Google invests in historic San Jose house
A $10 million loan between Google and Habitat for Humanity Bay Area helps convert the historic Pallesen Apartments in affordable housing. Photo by Tran Nguyen.

    A 112-year-old house will soon turn into affordable homes for four families thanks to a tech giant’s multi-million dollar loan.

    Habitat for Humanity Bay Area, which consists of the Habitat East Bay/Silicon Valley and the Habitat Greater San Francisco, is receiving the $10 million loan from Mountain View-based Google to renovate and build a number of homes across six Bay Area counties—including more than a dozen units in San Jose. The housing will be reserved for low-income, first-time homeowners, representatives of the developer said.

    The loan is part of a years-long $1 billion effort by Google to help address the lack of affordable housing in Silicon Valley.

    The nonprofit developer and Google announced the partnership in front of the historic Pallesen Apartments building, now located at the corner of Fourth and Reed streets—one of the first projects being funded by the new loan. Roughly 12 Google workers showed up to help with site work Friday.

    More than dozen Google workers volunteered Friday to help with the renovation of the historic Pallesen Apartments building. Photo by Tran Nguyen.

    The renovation, which would take up to a year, will upgrade the century-old house into new homes for four low-income families in San Jose, said Janice Jensen, president and CEO of Habitat East Bay/Silicon Valley.

    The building, a Mission Revival-style fourplex built in 1910, sat at 14 E. Reed Street for more than 100 years. It was home to a couple of Danish immigrants, who also rented the rooms to local working class people. Although the house is on San Jose’s historic inventory list, it has to be part of the National Registry to avoid being demolished. The historic building was slated for demolition to make way for a mixed-use project last year. Downtown residents and the Preservation Action Council successfully rallied to save the home and it was moved down to its current location.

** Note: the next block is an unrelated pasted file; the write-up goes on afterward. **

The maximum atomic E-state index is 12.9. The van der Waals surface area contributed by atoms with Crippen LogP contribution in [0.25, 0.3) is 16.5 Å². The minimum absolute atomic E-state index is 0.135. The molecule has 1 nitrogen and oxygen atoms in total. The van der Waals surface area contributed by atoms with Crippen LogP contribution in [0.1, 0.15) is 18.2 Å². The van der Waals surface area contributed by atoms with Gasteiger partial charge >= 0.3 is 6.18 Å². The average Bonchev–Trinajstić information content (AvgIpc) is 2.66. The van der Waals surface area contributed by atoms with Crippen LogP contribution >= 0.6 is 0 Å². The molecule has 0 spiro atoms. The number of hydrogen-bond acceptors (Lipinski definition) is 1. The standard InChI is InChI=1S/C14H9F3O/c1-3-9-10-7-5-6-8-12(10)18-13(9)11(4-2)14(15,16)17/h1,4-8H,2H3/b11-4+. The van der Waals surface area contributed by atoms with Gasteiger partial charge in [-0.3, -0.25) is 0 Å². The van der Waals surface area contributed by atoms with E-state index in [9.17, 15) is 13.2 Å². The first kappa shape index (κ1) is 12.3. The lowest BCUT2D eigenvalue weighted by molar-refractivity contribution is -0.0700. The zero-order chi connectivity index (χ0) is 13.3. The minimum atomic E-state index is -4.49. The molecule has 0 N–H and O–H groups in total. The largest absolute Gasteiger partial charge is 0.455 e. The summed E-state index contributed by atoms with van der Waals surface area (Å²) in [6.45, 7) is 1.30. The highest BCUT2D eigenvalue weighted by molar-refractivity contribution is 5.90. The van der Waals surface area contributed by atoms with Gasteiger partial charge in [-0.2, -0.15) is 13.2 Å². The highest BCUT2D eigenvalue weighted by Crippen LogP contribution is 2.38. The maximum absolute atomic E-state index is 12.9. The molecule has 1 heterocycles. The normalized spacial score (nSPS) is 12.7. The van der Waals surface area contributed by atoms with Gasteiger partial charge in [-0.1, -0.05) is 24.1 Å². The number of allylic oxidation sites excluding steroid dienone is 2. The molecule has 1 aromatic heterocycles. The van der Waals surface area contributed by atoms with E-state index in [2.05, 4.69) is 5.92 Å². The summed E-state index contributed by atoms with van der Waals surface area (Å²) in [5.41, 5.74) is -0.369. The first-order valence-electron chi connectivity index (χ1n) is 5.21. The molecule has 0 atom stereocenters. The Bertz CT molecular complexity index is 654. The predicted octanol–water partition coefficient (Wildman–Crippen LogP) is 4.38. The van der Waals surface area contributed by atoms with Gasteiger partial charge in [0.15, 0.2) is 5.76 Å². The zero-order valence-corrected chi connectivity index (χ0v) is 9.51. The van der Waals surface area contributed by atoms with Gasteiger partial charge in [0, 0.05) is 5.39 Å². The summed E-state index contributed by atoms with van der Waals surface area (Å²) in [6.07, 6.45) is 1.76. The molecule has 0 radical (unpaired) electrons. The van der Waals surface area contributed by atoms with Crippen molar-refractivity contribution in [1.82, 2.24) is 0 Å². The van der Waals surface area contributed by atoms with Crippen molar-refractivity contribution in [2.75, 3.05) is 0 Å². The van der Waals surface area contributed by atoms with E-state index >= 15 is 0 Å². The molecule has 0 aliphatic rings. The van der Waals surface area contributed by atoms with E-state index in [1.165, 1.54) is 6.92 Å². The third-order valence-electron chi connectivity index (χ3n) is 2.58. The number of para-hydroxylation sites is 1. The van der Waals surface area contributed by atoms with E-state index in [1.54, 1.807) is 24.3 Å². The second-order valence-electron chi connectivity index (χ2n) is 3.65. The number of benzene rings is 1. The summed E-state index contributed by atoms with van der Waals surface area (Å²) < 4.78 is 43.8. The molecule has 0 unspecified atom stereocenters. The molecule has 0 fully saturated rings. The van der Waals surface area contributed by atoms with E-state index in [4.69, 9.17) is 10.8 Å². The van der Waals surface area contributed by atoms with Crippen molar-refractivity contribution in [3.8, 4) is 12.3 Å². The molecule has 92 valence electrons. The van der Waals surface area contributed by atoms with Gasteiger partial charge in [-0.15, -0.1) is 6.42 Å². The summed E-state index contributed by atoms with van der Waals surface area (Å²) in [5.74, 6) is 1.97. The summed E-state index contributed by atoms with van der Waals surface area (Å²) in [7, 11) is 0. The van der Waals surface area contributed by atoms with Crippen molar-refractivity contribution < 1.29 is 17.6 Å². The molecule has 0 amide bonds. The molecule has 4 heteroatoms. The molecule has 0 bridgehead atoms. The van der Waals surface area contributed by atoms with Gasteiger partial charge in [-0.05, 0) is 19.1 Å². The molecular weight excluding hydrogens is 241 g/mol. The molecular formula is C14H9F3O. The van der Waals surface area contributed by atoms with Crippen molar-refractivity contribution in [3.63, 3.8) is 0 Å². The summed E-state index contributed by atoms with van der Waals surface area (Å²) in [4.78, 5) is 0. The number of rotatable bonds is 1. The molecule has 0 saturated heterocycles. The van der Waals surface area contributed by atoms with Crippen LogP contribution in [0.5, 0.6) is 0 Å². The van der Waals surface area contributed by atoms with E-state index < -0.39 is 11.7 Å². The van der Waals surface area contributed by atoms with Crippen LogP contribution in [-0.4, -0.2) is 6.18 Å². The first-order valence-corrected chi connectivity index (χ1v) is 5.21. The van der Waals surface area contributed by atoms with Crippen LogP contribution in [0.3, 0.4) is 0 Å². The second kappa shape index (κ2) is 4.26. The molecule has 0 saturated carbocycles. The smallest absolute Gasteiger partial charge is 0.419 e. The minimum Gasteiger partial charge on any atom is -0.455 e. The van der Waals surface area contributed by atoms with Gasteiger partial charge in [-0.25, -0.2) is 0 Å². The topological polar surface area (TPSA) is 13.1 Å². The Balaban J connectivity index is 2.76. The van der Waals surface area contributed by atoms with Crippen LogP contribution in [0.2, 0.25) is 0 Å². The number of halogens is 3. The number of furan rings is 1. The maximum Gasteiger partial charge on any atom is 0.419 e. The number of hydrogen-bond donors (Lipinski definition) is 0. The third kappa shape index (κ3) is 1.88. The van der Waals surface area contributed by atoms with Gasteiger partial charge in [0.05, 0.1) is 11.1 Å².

“It takes a whole lot of ingenuity and collaboration to build affordable homeownership here in the Bay Area,” Jensen said. “This partnership (with Google) means that we can build more and we can build faster. The loan (will) facilitate our housing pipeline and we’ll be able to make affordable homeownership a possibility for more families.”

    Google, which has plans to build a mega campus in San Jose, has already committed $200 million in community benefit funds to the city over the next 10 years. San Jose recently approved spending $4.5 million from Google on education, job training, scholarships and neighborhood-serving programs. An advisory committee will be formed to decide how to disperse the remaining dollars from the tech titan.

    Google has also promised to designate 25% of the 4,000 homes in its downtown San Jose project as affordable, along with 7.3 million square feet of office space, 3,000 market-rate homes, 15 acres of parks and a 30,000-50,000-square-foot community center. The campus will also feature 500,000 square feet for retail, cultural, education and arts uses. Construction is scheduled to start in the next year. San Jose approved the project in 2021.

    Javier Gonzalez, Google’s head of local government affairs and public policy and a San Jose native, said Google is committed to help local communities address the housing crisis in the area. Photo by Tran Nguyen.

    Google in April also gave a $500,000 grant to San Jose groups to aid homeless services and help build a new African American cultural center.

    “The Bay Area is our home, and as we continue to grow, we’re committed to helping our hometown communities solve challenging problems,” said Javier Gonzalez, Google’s head of local government affairs and public policy and a San Jose native, noting Google’s $1 billion commitment has helped bring affordable housing online in the Bay Area.

    San Jose Mayor Sam Liccardo praised Google for its partnership with the nonprofit developer and its willingness to work with the city.

    “This partnership is not just rebuilding homes, it’s rebuilding lives and communities,” Liccardo said. “This is really an extraordinary opportunity to help stabilize this community.”

    Downtown Councilmember Raul Peralez, who played a pivotal role in saving the Pallesen Apartments building, said the renovation project serves as a bridge connecting the past of San Jose to its future.

    “We saved a piece of history of San Jose,” Peralez said of the history building, “Now turning it into affordable housing for our future and community members here in San Jose—it’s really just a tremendous opportunity, and it would not be possible without Google.”

    Contact Tran Nguyen at [email protected] or follow @nguyenntrann on Twitter. 

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